In closing, I note that I would actually rate this book _4-stars_, but since there was a dearth of 3-star reviews, it seemed appropriate to stake out new territory. :-)
Heh. Seriously, thanks for reading the book, recommending it, and disagreeing substantially, as usual.
It appears, though, that the seeds of truth may finally be nibbling away at the intellectual nutrients in the "plausibility structure" of your worldview. Just pray that the termites hold hands! (Irony intended.)
First of all, you seem to recognize in effect (though not in so many words) that your atheism may be undermined by admitting the relevance of human testimony.
No need to go through the whole argument again. But when we're not talking about epistemology, you are capable of arguing for years at a stretch without offering one whit of anything OTHER THAN human testimony in support of your views. So the denial of this strategy to Christians seems a little arbitrary. (Especially in view of the many examples I gave in which one reasonably risks one's life on the strength of human testimony, and in which it can be quite strong, even compared to more "scientific" epistemologies.)
(Note: I gave two examples in our earlier conversation. One, leaving the home of my wife's parents in Japan with our two young sons in the back seats, I had to turn right across a lane coming from the left around a sharp bend -- they drive on the left in Japan. I would ask my wife to monitor traffic coming from the left -- risking our lives, and our childrens' lives, on her say-so. And yet I consider myself a safe driver -- I've never had an accident. Second, I pointed out that airline pilots have often needed to trust air traffic controllers with the lives of hundreds of passengers. And yet it can be quite reasonable to rely on human testimony in this way.)
I also show, here but in more detail in the "Faith vs. Reason" article at christthetao.com, that there is nothing "creative" about my linking faith to reason, that's been the most orthodox view for 2000 years. Kierkegaardian "leaps of faith" are more the innovation. (Note: I'm not even sure that's what Kierkegaard really meant. Some say no. Also: see the new chapter by Timothy McGrew and myself in True Reason, coming out next year from Kregel, on what Christians have believed about faith and reason.)
The other more substantial point to respond to seems to be your claim that my exclusion of Gnostic writings as "gospels" involves circular reasoning or some arbitrary act of classification. Here my main argument is not in this book, but in two others, especially "Why the Jesus Seminar can't find Jesus." (Repeated and simplified in "The Truth about Jesus and the 'Lost Gospels.'")
The nub of my response is that:
(1) The the definition of a word is determined by useage; and as reflected in most dictionaries, Matthew, Mark, Luke & John has been the primary textual definition of "gospel" for centuries. It is up to anyone who wants to expand the meaning of the term in its textual sense to include other texts, to show that they resemble these four. (Just as one would judge whether a newly discovered carnivore does or does not belong to the dog family, by comparing it to wolves, foxes, canis familiarus, etc.)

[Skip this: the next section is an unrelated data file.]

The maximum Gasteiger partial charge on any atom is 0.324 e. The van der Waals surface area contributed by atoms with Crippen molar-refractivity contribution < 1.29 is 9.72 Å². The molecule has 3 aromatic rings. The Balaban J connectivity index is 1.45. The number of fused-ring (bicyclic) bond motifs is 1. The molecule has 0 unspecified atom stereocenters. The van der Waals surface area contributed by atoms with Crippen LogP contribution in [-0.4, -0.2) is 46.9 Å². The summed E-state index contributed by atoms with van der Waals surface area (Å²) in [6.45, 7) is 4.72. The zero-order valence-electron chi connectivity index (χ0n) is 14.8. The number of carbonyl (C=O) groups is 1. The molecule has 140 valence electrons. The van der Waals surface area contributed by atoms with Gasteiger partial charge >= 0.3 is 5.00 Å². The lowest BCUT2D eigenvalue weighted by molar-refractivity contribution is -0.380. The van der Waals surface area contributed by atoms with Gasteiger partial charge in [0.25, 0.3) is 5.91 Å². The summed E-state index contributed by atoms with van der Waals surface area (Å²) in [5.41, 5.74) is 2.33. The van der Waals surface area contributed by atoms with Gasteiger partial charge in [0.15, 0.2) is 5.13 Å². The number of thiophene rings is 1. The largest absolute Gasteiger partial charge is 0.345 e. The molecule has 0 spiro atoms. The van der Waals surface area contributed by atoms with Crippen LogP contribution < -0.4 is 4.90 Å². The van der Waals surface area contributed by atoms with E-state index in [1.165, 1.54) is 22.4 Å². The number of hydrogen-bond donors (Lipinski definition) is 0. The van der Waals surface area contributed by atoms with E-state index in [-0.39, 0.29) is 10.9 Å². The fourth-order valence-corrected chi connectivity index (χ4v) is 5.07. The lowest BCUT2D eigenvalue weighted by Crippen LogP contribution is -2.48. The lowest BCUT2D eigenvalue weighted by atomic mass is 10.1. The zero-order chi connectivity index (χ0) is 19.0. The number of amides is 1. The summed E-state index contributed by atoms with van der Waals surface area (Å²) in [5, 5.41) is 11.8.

(2) My basic procedure for classifying is a standard one: identify qualities shared among a given class, then see if a proposed specimen does or does not share those qualities. This is the same procedure used in astronomy, biology, etc.
(3) The 50 characteristics that define the canonical gospels are not in the slightest bit arbitrary. They are the most basic qualities that can be assigned to a text -- dating, cultural provinence, genre, moral stance, characterization, and so forth.
|What's "new" about that?|
As for the long jazz riff off the title -- you should know the title wasn't entirely mine. I do think "new atheism" makes some sense, and when I speak, usually explain the class, and what's "new" about it. Here it might be enough to point out that Dawkins works at New College, Oxford, founded in 1379. (Not "new" anymore, even in Oxford terms.) Assume, for the sake of the argument, that the school of thought was named after the academic school, kind of like the "Copenhagen Interpretation" or the "Nicean Creed."
(Note: Kidding aside, I generally argue that the "New Atheist" deserves to be called "new" due to four relative novelties in their teaching: (1) A shrill tone, which I think explains most of the one-star reviews of this book! (2) The post 9/11 context. Gnus feel a need or opportunity to project the evils of Islam on Christianity, thus, "the American Taliban." (3) A distinctly dark, I would say distorted, picture of Christian history, called Pope Pius XII "Hitler's Pope," for instance. (4) "Jesus spin" that relies either on the Jesus Seminar, Bart Ehrman, and Elaine Pagels, or on more radical types like Carrier, Price, et al, and that tends to rely on the "Gnostic Gospels" mentioned above, to neutralize Jesus.
And of course it's not just Christians who use the term. Victor Stenger, one of the most-cited Gnus after the Barbershop Quartet themselves, has written a book entitled The New Atheism: Taking a Stand for Science and Reason, in which he quotes a dozen or so times from this book. And PZ Myers and his followers seem happy to use the term. Remember the word "Christian," like the word "bolshevik," was originally given those movements by outsiders.)